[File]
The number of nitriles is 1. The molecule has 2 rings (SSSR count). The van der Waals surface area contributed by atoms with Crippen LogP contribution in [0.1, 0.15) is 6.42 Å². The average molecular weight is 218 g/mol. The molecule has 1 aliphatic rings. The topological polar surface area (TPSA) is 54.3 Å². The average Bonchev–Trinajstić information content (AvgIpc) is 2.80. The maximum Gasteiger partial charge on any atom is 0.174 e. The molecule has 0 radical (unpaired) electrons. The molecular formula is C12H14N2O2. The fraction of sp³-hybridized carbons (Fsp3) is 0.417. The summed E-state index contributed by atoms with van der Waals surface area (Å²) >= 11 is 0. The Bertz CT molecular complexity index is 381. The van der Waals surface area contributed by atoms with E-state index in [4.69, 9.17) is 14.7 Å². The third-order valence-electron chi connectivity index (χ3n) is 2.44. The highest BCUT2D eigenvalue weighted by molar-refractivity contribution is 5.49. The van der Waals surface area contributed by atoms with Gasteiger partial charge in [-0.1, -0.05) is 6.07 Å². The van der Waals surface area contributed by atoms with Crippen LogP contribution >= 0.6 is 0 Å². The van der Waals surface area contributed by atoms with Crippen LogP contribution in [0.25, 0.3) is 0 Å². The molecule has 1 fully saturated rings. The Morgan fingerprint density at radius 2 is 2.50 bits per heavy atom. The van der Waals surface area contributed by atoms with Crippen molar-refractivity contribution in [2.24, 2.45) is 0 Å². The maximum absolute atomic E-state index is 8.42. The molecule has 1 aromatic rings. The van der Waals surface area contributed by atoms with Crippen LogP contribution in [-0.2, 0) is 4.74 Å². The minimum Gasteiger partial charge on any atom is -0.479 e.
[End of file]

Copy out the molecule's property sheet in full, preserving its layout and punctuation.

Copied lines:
The number of nitriles is 1. The molecule has 2 rings (SSSR count). The van der Waals surface area contributed by atoms with Crippen LogP contribution in [0.1, 0.15) is 6.42 Å². The average molecular weight is 218 g/mol. The molecule has 1 aliphatic rings. The topological polar surface area (TPSA) is 54.3 Å². The average Bonchev–Trinajstić information content (AvgIpc) is 2.80. The maximum Gasteiger partial charge on any atom is 0.174 e. The molecule has 0 radical (unpaired) electrons. The molecular formula is C12H14N2O2. The fraction of sp³-hybridized carbons (Fsp3) is 0.417. The summed E-state index contributed by atoms with van der Waals surface area (Å²) >= 11 is 0. The Bertz CT molecular complexity index is 381. The van der Waals surface area contributed by atoms with E-state index in [4.69, 9.17) is 14.7 Å². The third-order valence-electron chi connectivity index (χ3n) is 2.44. The highest BCUT2D eigenvalue weighted by molar-refractivity contribution is 5.49. The van der Waals surface area contributed by atoms with Gasteiger partial charge in [-0.1, -0.05) is 6.07 Å². The van der Waals surface area contributed by atoms with Crippen LogP contribution >= 0.6 is 0 Å². The van der Waals surface area contributed by atoms with Crippen LogP contribution in [0.25, 0.3) is 0 Å². The molecule has 1 fully saturated rings. The Morgan fingerprint density at radius 2 is 2.50 bits per heavy atom. The van der Waals surface area contributed by atoms with Crippen molar-refractivity contribution in [2.24, 2.45) is 0 Å². The maximum absolute atomic E-state index is 8.42. The molecule has 1 aromatic rings. The van der Waals surface area contributed by atoms with Crippen LogP contribution in [-0.2, 0) is 4.74 Å². The minimum Gasteiger partial charge on any atom is -0.479 e.